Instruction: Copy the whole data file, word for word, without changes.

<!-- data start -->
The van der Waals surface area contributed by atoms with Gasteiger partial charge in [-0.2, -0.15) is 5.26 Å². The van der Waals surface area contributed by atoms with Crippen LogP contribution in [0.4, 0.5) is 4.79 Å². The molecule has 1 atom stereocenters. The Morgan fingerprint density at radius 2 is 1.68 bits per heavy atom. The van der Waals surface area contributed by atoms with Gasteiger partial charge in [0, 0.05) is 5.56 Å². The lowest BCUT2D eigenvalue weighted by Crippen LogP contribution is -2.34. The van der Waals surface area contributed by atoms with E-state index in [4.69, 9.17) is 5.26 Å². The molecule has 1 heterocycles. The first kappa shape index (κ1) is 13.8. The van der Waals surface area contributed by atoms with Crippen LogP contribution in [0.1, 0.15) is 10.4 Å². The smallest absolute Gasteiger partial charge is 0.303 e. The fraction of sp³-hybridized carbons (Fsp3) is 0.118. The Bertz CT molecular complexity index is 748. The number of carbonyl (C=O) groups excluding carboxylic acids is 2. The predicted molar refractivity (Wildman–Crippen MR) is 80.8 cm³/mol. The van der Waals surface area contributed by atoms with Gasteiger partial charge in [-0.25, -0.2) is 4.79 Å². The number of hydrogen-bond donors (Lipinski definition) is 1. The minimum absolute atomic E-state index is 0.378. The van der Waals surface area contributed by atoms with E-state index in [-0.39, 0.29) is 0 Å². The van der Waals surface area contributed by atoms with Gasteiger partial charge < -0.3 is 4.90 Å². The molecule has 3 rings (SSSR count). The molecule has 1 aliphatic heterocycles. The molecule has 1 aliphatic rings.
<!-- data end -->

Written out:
The van der Waals surface area contributed by atoms with Gasteiger partial charge in [-0.2, -0.15) is 5.26 Å². The van der Waals surface area contributed by atoms with Crippen LogP contribution in [0.4, 0.5) is 4.79 Å². The molecule has 1 atom stereocenters. The Morgan fingerprint density at radius 2 is 1.68 bits per heavy atom. The van der Waals surface area contributed by atoms with Gasteiger partial charge in [0, 0.05) is 5.56 Å². The lowest BCUT2D eigenvalue weighted by Crippen LogP contribution is -2.34. The van der Waals surface area contributed by atoms with E-state index in [4.69, 9.17) is 5.26 Å². The molecule has 1 heterocycles. The first kappa shape index (κ1) is 13.8. The van der Waals surface area contributed by atoms with Crippen LogP contribution in [0.1, 0.15) is 10.4 Å². The smallest absolute Gasteiger partial charge is 0.303 e. The fraction of sp³-hybridized carbons (Fsp3) is 0.118. The Bertz CT molecular complexity index is 748. The number of carbonyl (C=O) groups excluding carboxylic acids is 2. The predicted molar refractivity (Wildman–Crippen MR) is 80.8 cm³/mol. The van der Waals surface area contributed by atoms with Gasteiger partial charge in [-0.25, -0.2) is 4.79 Å². The number of hydrogen-bond donors (Lipinski definition) is 1. The minimum absolute atomic E-state index is 0.378. The van der Waals surface area contributed by atoms with E-state index in [-0.39, 0.29) is 0 Å². The van der Waals surface area contributed by atoms with Gasteiger partial charge < -0.3 is 4.90 Å². The molecule has 3 rings (SSSR count). The molecule has 1 aliphatic heterocycles. The molecule has 1 aliphatic rings.